The Role of Hyperarousal in the Manifestation of Posttraumatic Psychological Distress Following Injury

J Abnorm Psychol. 2006 Aug;115(3):624-8. doi: 10.1037/0021-843X.115.3.624.

Abstract

The authors examined the temporal relation among posttraumatic stress disorder symptom clusters, using data derived from a longitudinal study of survivors of orofacial injury (N = 264). They conducted cross-lagged panel analyses, with self-reported symptom data collected at 1, 6, and 12 months postinjury. Results demonstrate that hyperarousal was a potent predictor of subsequent symptoms of reexperiencing and avoidance as well as hyperarousal. By contrast, neither reexperiencing nor avoidance was significantly related to other symptom clusters other than themselves over time. These findings underscore the distinctive nature of hyperarousal in the manifestation of posttraumatic psychological distress over time. Implications for theory, clinical intervention, and future research are discussed.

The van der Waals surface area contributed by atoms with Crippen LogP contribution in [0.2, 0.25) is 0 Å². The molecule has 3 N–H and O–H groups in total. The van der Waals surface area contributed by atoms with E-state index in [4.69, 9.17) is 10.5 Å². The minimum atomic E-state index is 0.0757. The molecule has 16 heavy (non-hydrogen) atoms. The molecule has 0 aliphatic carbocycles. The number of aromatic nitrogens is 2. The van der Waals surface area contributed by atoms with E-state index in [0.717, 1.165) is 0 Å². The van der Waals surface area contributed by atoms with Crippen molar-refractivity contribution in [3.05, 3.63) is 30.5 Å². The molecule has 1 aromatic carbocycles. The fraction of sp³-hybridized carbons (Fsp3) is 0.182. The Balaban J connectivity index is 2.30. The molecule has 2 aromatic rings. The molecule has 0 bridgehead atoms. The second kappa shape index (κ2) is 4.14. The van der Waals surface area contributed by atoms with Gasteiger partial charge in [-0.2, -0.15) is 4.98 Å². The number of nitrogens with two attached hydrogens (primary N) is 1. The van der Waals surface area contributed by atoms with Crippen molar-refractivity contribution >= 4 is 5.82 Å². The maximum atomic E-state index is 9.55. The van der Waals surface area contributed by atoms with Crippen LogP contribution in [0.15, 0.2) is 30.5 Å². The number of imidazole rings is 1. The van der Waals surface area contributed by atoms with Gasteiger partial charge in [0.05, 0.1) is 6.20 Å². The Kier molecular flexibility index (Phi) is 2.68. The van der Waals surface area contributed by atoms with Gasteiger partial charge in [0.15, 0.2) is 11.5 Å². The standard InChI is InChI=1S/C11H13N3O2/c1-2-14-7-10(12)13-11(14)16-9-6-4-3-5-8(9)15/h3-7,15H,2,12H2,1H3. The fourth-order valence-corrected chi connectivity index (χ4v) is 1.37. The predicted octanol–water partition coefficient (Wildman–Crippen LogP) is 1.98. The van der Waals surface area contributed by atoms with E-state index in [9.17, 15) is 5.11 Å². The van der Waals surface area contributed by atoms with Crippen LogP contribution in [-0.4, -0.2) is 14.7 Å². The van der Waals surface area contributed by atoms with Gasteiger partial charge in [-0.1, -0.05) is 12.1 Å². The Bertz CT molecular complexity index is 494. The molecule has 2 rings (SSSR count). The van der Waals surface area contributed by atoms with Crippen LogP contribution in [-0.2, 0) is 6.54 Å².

Publication types

  • Research Support, N.I.H., Extramural

MeSH terms

  • Adult
  • Arousal*
  • Female
  • Follow-Up Studies
  • Humans
  • Male
  • Prevalence
  • Severity of Illness Index
  • Stress Disorders, Post-Traumatic / diagnosis
  • Stress Disorders, Post-Traumatic / epidemiology*
  • Stress Disorders, Post-Traumatic / etiology*
  • Surveys and Questionnaires
  • Time Factors
  • Wounds and Injuries / epidemiology*
  • Wounds and Injuries / psychology*